There’s an interesting article published in the Journal of Muslim Minority Affairs, entitled: The Legal Impediments to the Application of Islamic Family Law in the Philippines. The abstract of the article reads:
This study examines the legal impediments to the application of Islamic Family Law in the Philippines. It is carried out by critically analyzing the legal effects of the secular principles, the Constitution and other laws of the state towards the enforcement of Islamic family law in the Philippines. This research establishes that the Islamic family law in the Philippines is part and parcel of the Philippine secular laws, the enforcement of which is not a consideration of the religious beliefs of the Filipino Muslims, but rather of their cultural traditions. The religious characteristics of Islamic family law are not implemented in the country. The Shari’ah court in the country is an integral part of the Philippine judicial system, yet deprived of the authority to enforce religious rulings or to administer Islamic religious institutions. A woman or a non-Muslim is not legally disqualified for appointment as judge in the Shari’ah court. The decision of the Shari’ah court can be appealed to the Supreme Court of the Philippines, whose decision may possibly deviate from the basic teachings of the Shari’ah. Whether such a decision has deviated from the basic teachings of the Shari’ah or not, it will still become part of the Muslim legal system in the country. These are among the legal impediments, restrictions, conflicts and contradictions of enforcing the Islamic family law in a secular polity.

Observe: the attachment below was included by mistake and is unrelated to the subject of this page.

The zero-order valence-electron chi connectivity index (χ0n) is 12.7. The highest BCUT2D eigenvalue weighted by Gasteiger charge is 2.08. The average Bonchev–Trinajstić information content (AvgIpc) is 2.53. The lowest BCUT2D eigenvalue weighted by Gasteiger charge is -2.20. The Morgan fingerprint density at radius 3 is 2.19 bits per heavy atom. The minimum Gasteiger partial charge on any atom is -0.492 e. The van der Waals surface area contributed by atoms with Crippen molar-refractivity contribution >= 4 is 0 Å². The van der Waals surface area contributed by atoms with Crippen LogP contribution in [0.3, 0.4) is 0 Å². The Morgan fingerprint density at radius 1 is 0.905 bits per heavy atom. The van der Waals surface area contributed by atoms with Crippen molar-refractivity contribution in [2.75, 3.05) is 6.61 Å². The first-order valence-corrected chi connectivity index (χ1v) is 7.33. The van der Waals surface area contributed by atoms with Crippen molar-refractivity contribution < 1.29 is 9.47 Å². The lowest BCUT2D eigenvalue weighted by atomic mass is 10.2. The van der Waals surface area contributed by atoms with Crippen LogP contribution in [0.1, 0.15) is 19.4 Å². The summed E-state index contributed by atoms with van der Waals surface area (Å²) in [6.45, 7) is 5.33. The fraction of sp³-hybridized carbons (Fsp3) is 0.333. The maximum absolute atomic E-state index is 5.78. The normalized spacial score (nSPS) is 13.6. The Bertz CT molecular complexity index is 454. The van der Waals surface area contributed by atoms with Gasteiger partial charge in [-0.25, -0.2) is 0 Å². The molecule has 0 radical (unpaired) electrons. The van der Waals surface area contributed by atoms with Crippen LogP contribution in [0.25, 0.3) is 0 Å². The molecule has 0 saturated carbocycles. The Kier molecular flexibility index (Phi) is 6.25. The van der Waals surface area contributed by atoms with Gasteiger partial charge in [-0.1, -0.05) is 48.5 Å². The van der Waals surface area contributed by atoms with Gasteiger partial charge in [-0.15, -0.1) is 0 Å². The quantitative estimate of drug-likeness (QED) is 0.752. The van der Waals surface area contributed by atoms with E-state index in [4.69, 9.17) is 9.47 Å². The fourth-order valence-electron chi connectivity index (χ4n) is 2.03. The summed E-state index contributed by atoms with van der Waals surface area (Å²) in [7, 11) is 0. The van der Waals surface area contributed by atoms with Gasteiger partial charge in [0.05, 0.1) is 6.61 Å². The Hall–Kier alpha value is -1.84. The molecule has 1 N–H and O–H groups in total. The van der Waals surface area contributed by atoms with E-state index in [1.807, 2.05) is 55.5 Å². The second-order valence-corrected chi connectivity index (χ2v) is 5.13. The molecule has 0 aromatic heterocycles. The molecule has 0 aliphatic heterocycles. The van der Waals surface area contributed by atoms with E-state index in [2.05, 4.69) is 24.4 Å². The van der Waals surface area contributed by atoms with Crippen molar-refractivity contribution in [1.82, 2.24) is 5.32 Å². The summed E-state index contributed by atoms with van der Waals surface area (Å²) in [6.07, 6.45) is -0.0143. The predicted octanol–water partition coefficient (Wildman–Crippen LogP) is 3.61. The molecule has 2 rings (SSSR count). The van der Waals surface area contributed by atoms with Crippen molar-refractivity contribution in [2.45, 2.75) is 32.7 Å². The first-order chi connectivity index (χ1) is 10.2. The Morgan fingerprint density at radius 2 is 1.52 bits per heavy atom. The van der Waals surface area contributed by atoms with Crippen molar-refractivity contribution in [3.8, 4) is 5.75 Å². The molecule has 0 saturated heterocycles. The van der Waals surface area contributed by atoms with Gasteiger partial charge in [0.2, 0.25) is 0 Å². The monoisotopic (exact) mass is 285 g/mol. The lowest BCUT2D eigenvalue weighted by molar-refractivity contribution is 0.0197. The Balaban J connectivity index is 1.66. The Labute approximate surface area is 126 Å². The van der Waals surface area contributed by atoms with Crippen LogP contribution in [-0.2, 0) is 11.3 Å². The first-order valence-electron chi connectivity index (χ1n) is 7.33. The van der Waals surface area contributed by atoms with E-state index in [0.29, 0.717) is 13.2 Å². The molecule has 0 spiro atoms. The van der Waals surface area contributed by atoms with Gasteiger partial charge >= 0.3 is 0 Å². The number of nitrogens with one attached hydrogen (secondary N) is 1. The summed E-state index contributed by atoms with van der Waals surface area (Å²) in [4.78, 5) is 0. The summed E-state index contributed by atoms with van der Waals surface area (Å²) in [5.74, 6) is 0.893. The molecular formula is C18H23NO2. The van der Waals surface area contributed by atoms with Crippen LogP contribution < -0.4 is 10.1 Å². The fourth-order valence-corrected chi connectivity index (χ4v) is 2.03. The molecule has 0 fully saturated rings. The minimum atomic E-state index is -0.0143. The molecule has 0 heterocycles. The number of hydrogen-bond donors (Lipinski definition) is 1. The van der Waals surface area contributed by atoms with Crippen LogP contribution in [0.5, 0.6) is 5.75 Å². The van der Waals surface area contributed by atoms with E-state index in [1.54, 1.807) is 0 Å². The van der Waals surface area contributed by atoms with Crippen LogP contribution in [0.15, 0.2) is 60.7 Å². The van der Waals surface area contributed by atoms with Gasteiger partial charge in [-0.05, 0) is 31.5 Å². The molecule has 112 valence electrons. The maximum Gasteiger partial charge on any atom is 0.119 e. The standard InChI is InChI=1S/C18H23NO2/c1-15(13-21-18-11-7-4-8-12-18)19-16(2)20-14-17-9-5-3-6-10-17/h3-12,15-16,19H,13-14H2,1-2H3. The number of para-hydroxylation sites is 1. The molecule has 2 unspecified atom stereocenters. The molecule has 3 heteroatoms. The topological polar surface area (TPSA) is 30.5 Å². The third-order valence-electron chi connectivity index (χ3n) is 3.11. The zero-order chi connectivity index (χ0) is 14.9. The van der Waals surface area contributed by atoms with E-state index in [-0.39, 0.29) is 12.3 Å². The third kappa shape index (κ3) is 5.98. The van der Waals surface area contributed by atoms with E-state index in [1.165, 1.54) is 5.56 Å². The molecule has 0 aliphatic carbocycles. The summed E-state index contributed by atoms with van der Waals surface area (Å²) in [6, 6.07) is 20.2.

The link to this Journal is here (the link contains just the quoted abstract). Any thoughts?